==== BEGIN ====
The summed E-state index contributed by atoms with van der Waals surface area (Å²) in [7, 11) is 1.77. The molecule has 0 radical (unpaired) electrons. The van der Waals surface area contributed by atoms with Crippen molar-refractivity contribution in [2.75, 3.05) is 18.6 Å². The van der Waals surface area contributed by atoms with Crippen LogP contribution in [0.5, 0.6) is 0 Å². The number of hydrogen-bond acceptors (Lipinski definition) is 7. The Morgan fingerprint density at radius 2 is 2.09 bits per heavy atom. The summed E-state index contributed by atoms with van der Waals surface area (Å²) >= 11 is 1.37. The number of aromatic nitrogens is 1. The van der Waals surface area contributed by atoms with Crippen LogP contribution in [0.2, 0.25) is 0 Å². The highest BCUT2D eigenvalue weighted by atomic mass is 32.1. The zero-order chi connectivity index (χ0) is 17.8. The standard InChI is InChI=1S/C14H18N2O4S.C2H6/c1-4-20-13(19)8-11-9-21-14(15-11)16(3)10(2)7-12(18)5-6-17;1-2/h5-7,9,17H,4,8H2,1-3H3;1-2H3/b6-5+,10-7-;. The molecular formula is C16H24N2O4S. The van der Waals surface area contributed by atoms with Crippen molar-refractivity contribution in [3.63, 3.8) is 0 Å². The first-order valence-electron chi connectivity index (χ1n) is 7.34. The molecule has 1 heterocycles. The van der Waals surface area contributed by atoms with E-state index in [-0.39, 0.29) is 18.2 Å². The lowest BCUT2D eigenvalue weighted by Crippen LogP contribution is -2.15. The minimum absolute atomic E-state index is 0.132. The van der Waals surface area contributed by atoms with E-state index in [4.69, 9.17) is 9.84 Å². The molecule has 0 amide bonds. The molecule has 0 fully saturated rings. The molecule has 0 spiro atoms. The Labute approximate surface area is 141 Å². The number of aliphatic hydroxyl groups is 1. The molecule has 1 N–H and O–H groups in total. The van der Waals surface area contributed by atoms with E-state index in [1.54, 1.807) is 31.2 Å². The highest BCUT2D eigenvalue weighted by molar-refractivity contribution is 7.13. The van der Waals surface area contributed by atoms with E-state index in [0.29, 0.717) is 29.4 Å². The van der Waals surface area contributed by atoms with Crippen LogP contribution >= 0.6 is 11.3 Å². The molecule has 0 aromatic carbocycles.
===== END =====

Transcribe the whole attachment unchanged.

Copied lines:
The summed E-state index contributed by atoms with van der Waals surface area (Å²) in [7, 11) is 1.77. The molecule has 0 radical (unpaired) electrons. The van der Waals surface area contributed by atoms with Crippen molar-refractivity contribution in [2.75, 3.05) is 18.6 Å². The van der Waals surface area contributed by atoms with Crippen LogP contribution in [0.5, 0.6) is 0 Å². The number of hydrogen-bond acceptors (Lipinski definition) is 7. The Morgan fingerprint density at radius 2 is 2.09 bits per heavy atom. The summed E-state index contributed by atoms with van der Waals surface area (Å²) >= 11 is 1.37. The number of aromatic nitrogens is 1. The van der Waals surface area contributed by atoms with Crippen LogP contribution in [0.2, 0.25) is 0 Å². The highest BCUT2D eigenvalue weighted by atomic mass is 32.1. The zero-order chi connectivity index (χ0) is 17.8. The standard InChI is InChI=1S/C14H18N2O4S.C2H6/c1-4-20-13(19)8-11-9-21-14(15-11)16(3)10(2)7-12(18)5-6-17;1-2/h5-7,9,17H,4,8H2,1-3H3;1-2H3/b6-5+,10-7-;. The molecular formula is C16H24N2O4S. The van der Waals surface area contributed by atoms with Crippen molar-refractivity contribution in [3.63, 3.8) is 0 Å². The first-order valence-electron chi connectivity index (χ1n) is 7.34. The molecule has 1 heterocycles. The van der Waals surface area contributed by atoms with E-state index in [-0.39, 0.29) is 18.2 Å². The lowest BCUT2D eigenvalue weighted by Crippen LogP contribution is -2.15. The minimum absolute atomic E-state index is 0.132. The van der Waals surface area contributed by atoms with E-state index in [4.69, 9.17) is 9.84 Å². The molecule has 0 amide bonds. The molecule has 0 fully saturated rings. The molecule has 0 spiro atoms. The Labute approximate surface area is 141 Å². The number of aliphatic hydroxyl groups is 1. The molecule has 1 N–H and O–H groups in total. The van der Waals surface area contributed by atoms with E-state index in [1.54, 1.807) is 31.2 Å². The highest BCUT2D eigenvalue weighted by molar-refractivity contribution is 7.13. The van der Waals surface area contributed by atoms with E-state index in [0.29, 0.717) is 29.4 Å². The van der Waals surface area contributed by atoms with Crippen LogP contribution >= 0.6 is 11.3 Å². The molecule has 0 aromatic carbocycles.